Recently when showing some friends how I make six-board chests, I made one up for myself. It's a bit shoddy, I was paying more attention to my students projects than my own. As I didn't want to put expensive hinges on it, I thought this would be a good time to try staple hinges.
Staple hinges are basically two pins of metal wire that are hooked around each other, one side being driven into the lid, the other the body of the box. They are made long, so they can be driven clear through and turned into the wood.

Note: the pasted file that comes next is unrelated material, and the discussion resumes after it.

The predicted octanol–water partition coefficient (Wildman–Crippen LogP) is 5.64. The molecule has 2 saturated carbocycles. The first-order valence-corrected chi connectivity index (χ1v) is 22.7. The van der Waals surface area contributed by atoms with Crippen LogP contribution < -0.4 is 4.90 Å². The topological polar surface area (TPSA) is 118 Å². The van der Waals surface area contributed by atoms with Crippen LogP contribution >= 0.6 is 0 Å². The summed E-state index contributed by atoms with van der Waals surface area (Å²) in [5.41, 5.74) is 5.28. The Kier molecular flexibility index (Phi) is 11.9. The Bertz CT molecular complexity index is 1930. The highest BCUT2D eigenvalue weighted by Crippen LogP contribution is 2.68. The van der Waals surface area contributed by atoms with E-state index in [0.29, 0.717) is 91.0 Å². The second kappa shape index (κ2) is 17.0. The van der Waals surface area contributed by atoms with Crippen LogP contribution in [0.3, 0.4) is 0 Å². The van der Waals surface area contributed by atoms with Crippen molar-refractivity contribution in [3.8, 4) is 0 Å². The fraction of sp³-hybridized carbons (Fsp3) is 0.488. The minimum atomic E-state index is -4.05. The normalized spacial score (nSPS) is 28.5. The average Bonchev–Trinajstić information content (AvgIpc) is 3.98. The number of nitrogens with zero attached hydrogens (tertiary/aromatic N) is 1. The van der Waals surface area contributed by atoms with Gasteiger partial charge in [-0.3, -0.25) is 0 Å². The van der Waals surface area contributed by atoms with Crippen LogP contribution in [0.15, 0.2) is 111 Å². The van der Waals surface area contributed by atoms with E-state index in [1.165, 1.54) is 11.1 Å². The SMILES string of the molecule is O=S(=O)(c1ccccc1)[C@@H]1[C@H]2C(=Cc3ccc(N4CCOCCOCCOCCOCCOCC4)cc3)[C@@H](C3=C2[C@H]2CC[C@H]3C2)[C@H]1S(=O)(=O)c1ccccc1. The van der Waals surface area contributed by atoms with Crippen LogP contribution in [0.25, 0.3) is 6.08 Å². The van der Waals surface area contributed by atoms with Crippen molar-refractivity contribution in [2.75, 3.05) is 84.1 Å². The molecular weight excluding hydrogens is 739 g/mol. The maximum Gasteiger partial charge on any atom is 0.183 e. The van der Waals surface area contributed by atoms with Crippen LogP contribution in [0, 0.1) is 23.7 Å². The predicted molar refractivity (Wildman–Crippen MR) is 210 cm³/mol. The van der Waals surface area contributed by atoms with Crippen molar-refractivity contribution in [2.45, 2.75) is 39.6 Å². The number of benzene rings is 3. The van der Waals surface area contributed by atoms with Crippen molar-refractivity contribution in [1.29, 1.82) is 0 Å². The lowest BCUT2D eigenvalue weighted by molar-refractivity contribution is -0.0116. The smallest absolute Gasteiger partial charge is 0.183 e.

To make them precise would require a great deal of fidgeting. The exact shape of the loop, the distance between the legs of the pin, and lining up the pilot holes to accommodate the offset are all things to watch out for. The hole in the lid do not line up with the holes in the body. I'd expect that leaving more play it it would make it less fussy, I'll have to do a few more as practice in order to get it right. I have no idea how old this type of hinge is, but it is quite primitive.
It is also difficult to hammer over the back side without partially driving the staple back out. All in all I made quite a mess of it, but it was quite a good learning experience.